Freedom from Blog

Don't call it a comeback . . . .

Friday, January 01, 2010

New Year, Old Brooks

What better way to ring in FFB's new decade than with the first of what I'm sure will be many tenuous-10s columns by David Brooks (to which I would link if this remote locale Mac had the appropriate settings)? The ponderous one works up quite a sweat about how much American attitudes have changed over a half century, falling from our wise, Niebuhrian, Christian realist recognition that all human institutions have limitations to out present state of pee-pantsification over a lone underpants bomber who couldn't bring down a plane but seems to be bringing down our collective sense of national confidence. . . or something.

Poor David Brooks. Reality stares him so squarely in the face, and he so resolutely wets himself and calls it an atmospheric disturbance. Lost on Brooks is that we, as a nation, are not panicking in the face of this incident. I have yet to see any mass call for more intrusive security precautions. Or invasions of Nigeria and/or Yemen, save wrong-way Joe, the Senate fingervane. Oh I'm sure we would have been even MORE resolute back in the early 1950s, you know, back when Truman was so popular for all that buck stopping bravado, and when no one ever fell for McCarthyite madness. Here, in our wimpier age, support for President Obama appears unchanged or even slightly improved. Indeed, the only mass hysteria detectable to the naked eye appears to be the exclusive province of the Republican Party. Not its voters, just its elected officials. And, for risk of being called "partisan," doesn't it seem that their hysteria has been (a) baldly opportunistic and self-interested, and (b) utterly predictable? But why pluck out the mote in your own eye, when you can cast mote aspersions onto the great eye of America. After all, the GOP is "America," isn't it?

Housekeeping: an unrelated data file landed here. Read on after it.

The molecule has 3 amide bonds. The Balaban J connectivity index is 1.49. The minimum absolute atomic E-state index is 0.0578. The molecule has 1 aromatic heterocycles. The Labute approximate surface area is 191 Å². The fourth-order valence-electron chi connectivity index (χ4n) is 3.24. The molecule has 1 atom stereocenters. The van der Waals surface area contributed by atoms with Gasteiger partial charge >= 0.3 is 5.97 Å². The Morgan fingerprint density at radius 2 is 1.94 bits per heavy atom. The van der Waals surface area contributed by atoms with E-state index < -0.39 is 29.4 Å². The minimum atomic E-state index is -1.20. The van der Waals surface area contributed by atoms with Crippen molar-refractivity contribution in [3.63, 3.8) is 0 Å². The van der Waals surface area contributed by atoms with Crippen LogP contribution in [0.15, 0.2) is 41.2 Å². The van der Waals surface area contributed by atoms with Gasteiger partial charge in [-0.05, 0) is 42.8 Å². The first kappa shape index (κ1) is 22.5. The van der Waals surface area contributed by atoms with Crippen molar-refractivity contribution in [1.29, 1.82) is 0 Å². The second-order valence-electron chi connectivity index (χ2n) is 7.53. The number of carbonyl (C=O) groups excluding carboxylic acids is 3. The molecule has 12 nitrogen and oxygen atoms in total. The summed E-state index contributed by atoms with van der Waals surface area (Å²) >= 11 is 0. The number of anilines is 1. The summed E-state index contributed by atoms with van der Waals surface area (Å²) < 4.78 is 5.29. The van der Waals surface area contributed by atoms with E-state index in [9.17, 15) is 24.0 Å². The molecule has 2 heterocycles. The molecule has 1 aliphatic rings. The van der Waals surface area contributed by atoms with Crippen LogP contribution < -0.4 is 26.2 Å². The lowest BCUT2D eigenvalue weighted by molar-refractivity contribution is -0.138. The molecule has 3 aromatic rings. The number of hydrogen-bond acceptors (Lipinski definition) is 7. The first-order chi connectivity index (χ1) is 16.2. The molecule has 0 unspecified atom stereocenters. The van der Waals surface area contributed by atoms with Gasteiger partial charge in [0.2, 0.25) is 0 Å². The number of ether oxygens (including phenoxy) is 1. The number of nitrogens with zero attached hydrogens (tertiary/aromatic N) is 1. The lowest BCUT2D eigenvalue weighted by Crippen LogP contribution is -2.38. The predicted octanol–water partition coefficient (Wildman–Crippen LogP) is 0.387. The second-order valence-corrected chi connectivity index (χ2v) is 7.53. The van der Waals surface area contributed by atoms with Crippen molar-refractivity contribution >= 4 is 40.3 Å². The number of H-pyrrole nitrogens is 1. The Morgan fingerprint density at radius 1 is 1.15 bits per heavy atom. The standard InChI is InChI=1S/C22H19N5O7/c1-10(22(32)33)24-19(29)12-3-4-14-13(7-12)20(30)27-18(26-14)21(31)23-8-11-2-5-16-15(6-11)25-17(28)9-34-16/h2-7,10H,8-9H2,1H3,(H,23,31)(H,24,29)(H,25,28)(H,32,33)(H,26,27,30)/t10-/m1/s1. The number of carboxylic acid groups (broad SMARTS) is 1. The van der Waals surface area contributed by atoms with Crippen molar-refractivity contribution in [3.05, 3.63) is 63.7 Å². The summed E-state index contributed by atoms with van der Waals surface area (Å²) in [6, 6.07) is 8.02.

At 8:41 PM, Blogger Number Three said...

My New Years resolution is to no longer read NYT columnists, with the occasional exception of Frank Rich. Should make for a less stressful year!

At 7:02 PM, Blogger tenaciousmcd said...

What, no Krugman or Collins? I'll support you on MoDo, though.

Reading Brooks and Douthat is still worthwhile for me--if mostly for identity reasons. By setting the standard for reasoned, moderate conservatism, they help reinforce my lefty bona fides. And since they are unusually self-reflective for rightists, they provide a window into the right wing soul.


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